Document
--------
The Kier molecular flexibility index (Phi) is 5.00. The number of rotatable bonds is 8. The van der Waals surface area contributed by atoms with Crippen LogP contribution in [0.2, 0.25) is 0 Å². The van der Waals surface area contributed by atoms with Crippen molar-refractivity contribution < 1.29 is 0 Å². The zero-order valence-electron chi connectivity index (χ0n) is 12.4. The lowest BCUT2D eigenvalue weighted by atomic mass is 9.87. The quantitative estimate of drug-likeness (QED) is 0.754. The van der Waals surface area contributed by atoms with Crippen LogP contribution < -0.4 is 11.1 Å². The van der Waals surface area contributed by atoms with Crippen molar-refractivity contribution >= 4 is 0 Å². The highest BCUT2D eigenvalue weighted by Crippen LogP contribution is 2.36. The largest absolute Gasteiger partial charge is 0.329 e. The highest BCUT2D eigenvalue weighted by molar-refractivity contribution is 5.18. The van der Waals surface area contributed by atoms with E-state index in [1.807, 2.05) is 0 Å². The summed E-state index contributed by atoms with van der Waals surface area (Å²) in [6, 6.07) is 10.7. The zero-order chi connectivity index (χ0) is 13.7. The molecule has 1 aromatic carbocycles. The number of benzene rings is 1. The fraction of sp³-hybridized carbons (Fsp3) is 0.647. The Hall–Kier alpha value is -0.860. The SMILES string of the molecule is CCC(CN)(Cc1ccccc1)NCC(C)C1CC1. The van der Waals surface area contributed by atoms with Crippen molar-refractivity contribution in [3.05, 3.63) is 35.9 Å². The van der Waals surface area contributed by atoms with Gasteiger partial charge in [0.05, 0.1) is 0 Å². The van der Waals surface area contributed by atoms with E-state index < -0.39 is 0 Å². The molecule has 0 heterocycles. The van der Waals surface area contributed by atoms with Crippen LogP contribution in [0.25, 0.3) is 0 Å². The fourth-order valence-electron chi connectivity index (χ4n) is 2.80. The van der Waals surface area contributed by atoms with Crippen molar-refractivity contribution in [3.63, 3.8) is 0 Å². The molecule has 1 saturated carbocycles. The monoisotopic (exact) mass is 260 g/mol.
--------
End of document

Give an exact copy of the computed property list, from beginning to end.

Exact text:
The Kier molecular flexibility index (Phi) is 5.00. The number of rotatable bonds is 8. The van der Waals surface area contributed by atoms with Crippen LogP contribution in [0.2, 0.25) is 0 Å². The van der Waals surface area contributed by atoms with Crippen molar-refractivity contribution < 1.29 is 0 Å². The zero-order valence-electron chi connectivity index (χ0n) is 12.4. The lowest BCUT2D eigenvalue weighted by atomic mass is 9.87. The quantitative estimate of drug-likeness (QED) is 0.754. The van der Waals surface area contributed by atoms with Crippen LogP contribution < -0.4 is 11.1 Å². The van der Waals surface area contributed by atoms with Crippen molar-refractivity contribution >= 4 is 0 Å². The highest BCUT2D eigenvalue weighted by Crippen LogP contribution is 2.36. The largest absolute Gasteiger partial charge is 0.329 e. The highest BCUT2D eigenvalue weighted by molar-refractivity contribution is 5.18. The van der Waals surface area contributed by atoms with E-state index in [1.807, 2.05) is 0 Å². The summed E-state index contributed by atoms with van der Waals surface area (Å²) in [6, 6.07) is 10.7. The zero-order chi connectivity index (χ0) is 13.7. The molecule has 1 aromatic carbocycles. The number of benzene rings is 1. The fraction of sp³-hybridized carbons (Fsp3) is 0.647. The Hall–Kier alpha value is -0.860. The SMILES string of the molecule is CCC(CN)(Cc1ccccc1)NCC(C)C1CC1. The van der Waals surface area contributed by atoms with Crippen molar-refractivity contribution in [3.05, 3.63) is 35.9 Å². The van der Waals surface area contributed by atoms with Gasteiger partial charge in [0.05, 0.1) is 0 Å². The van der Waals surface area contributed by atoms with E-state index < -0.39 is 0 Å². The molecule has 0 heterocycles. The van der Waals surface area contributed by atoms with Crippen LogP contribution in [0.25, 0.3) is 0 Å². The fourth-order valence-electron chi connectivity index (χ4n) is 2.80. The van der Waals surface area contributed by atoms with Crippen molar-refractivity contribution in [3.63, 3.8) is 0 Å². The molecule has 1 saturated carbocycles. The monoisotopic (exact) mass is 260 g/mol.